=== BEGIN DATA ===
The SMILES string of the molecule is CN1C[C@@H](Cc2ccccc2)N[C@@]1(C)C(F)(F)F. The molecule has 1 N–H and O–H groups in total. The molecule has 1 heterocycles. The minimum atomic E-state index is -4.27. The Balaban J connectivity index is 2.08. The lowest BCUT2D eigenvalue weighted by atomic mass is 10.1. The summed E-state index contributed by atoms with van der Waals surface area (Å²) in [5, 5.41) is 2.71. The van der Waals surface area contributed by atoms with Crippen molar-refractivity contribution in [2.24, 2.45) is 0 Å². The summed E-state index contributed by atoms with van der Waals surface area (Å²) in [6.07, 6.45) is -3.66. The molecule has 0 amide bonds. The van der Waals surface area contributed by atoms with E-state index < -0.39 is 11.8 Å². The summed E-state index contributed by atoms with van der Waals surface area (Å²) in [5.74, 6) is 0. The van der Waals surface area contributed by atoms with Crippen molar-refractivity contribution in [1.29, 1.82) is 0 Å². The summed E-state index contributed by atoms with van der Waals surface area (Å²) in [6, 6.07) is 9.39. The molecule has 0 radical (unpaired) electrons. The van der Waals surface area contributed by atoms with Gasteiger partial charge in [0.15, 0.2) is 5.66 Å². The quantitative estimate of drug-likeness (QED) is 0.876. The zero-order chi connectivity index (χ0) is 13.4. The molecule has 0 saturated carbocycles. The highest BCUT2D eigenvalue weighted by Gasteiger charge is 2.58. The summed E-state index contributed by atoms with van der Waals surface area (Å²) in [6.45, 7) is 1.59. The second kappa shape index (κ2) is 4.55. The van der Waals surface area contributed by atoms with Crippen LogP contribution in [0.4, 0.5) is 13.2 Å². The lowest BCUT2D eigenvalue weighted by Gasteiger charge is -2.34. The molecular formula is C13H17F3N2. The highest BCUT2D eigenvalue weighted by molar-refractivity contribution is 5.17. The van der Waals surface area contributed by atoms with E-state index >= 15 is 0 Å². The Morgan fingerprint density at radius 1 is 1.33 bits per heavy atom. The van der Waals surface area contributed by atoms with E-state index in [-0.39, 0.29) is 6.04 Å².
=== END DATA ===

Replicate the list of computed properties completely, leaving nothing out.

The SMILES string of the molecule is CN1C[C@@H](Cc2ccccc2)N[C@@]1(C)C(F)(F)F. The molecule has 1 N–H and O–H groups in total. The molecule has 1 heterocycles. The minimum atomic E-state index is -4.27. The Balaban J connectivity index is 2.08. The lowest BCUT2D eigenvalue weighted by atomic mass is 10.1. The summed E-state index contributed by atoms with van der Waals surface area (Å²) in [5, 5.41) is 2.71. The van der Waals surface area contributed by atoms with Crippen molar-refractivity contribution in [2.24, 2.45) is 0 Å². The summed E-state index contributed by atoms with van der Waals surface area (Å²) in [6.07, 6.45) is -3.66. The molecule has 0 amide bonds. The van der Waals surface area contributed by atoms with E-state index < -0.39 is 11.8 Å². The summed E-state index contributed by atoms with van der Waals surface area (Å²) in [5.74, 6) is 0. The van der Waals surface area contributed by atoms with Crippen molar-refractivity contribution in [1.29, 1.82) is 0 Å². The summed E-state index contributed by atoms with van der Waals surface area (Å²) in [6, 6.07) is 9.39. The molecule has 0 radical (unpaired) electrons. The van der Waals surface area contributed by atoms with Gasteiger partial charge in [0.15, 0.2) is 5.66 Å². The quantitative estimate of drug-likeness (QED) is 0.876. The zero-order chi connectivity index (χ0) is 13.4. The molecule has 0 saturated carbocycles. The highest BCUT2D eigenvalue weighted by Gasteiger charge is 2.58. The summed E-state index contributed by atoms with van der Waals surface area (Å²) in [6.45, 7) is 1.59. The second kappa shape index (κ2) is 4.55. The van der Waals surface area contributed by atoms with Crippen LogP contribution in [0.4, 0.5) is 13.2 Å². The lowest BCUT2D eigenvalue weighted by Gasteiger charge is -2.34. The molecular formula is C13H17F3N2. The highest BCUT2D eigenvalue weighted by molar-refractivity contribution is 5.17. The van der Waals surface area contributed by atoms with E-state index >= 15 is 0 Å². The Morgan fingerprint density at radius 1 is 1.33 bits per heavy atom. The van der Waals surface area contributed by atoms with E-state index in [-0.39, 0.29) is 6.04 Å².